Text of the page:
What your FICO Score means to lenders:

5.
How are marketplace assets rated?

Much like individual debt instruments rated by S&P or Moody’s, potential U.S. borrowers are evaluated and assigned a FICO score from 250 to 900. The higher the score, the lower the risk of default and the greater chance of on-time payments.  Marketplace assets are sourced from borrowers with very strong FICO scores.

6.
Is U.S. consumer credit score getting better or worse?

U.S. consumer credit scores are getting better. This can be seen from FICO credit scores. In a 12-year period from 2005 to 2017, the FICO average score has rose from 688 points in 2005 to 700 points in 2017.  In October 2009 it was once dropped to a low of 686 due to the financial tsunami, but it did not drop further.

U.S. Consumer Credit

1.
Why is consumer credit an attractive asset class?

Consumer credit is a superior, but often overlooked, asset class for many investors. Importantly, consumer credit is resilient to market movements and enjoys a high-yield, fixed income return that outperforms other asset classes over time. It is also a short tenor asset class that allows flexibility.

2.
Why exactly are U.S. consumer lending assets better?

Consumer credit is everywhere today, but typically, the U.S. market enjoys the strongest consumer-credit ecosystem:

  • FICO scores help investors understand default probabilities
  • It is well-regulated by the U.S. government
  • It has the longest history in consumer credit and an established performance track record
3.
Why has it been difficult for Asian investors to invest into the U.S. Consumer credit?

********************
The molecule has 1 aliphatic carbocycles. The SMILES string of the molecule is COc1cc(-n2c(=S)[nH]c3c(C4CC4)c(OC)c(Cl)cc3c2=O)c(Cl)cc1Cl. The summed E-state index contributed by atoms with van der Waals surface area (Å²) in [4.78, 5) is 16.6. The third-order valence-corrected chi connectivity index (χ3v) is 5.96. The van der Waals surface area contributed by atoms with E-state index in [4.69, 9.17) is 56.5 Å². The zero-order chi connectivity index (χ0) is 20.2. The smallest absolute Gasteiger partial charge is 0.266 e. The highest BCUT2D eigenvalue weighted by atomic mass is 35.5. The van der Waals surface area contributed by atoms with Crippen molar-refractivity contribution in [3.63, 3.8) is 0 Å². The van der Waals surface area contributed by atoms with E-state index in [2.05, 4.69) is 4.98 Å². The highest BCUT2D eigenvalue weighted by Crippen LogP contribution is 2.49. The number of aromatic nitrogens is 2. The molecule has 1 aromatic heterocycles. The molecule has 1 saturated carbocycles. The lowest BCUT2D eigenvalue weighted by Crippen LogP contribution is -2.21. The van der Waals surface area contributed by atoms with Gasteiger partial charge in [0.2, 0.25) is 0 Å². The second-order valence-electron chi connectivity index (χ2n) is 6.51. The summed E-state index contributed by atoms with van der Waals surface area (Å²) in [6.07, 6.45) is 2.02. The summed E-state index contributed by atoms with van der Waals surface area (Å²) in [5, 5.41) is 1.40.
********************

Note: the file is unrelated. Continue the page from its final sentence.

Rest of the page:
Though U.S. consumer credit is an attractive asset class, several access hurdles remain for Asian investors:

Intimidating Onboarding process
Investors wanting to invest in U.S. consumer credit must onboard themselves with the marketplace lenders and each platform’s onboarding requirements are different.  Onboarding processes such as Know-Your-Customer (KYC)/ Anti-Money Laundering (AML), as well other due diligence can be time consuming and costly

Risk of Platform Concentration
Due to the onerous onboarding process, a typical investor will likely only onboard with one or two marketplace lenders.  That works against asset diversification.

U.S. withholding tax issue
Unless an investor fulfils an elaborate U.S. tax-withholding exemption, the investment returns will attract up to 47% in U.S. withholding tax, which limits the attractiveness of this asset class. Additionally, unfamiliarity with the U.S. market or the underlying product, coupled with language barriers, are other potential problems.

4.
Do natural disasters (such as forest fires, hurricanes, snowstorms) affect consumer credit?

Many natural disasters (such as forest fires, hurricanes and snowstorms) are related to the local geography and climate and occur almost every year. As a result, the current rate of bad debt covers almost all the natural disasters that have occurred, which gives a default rate of about 3%.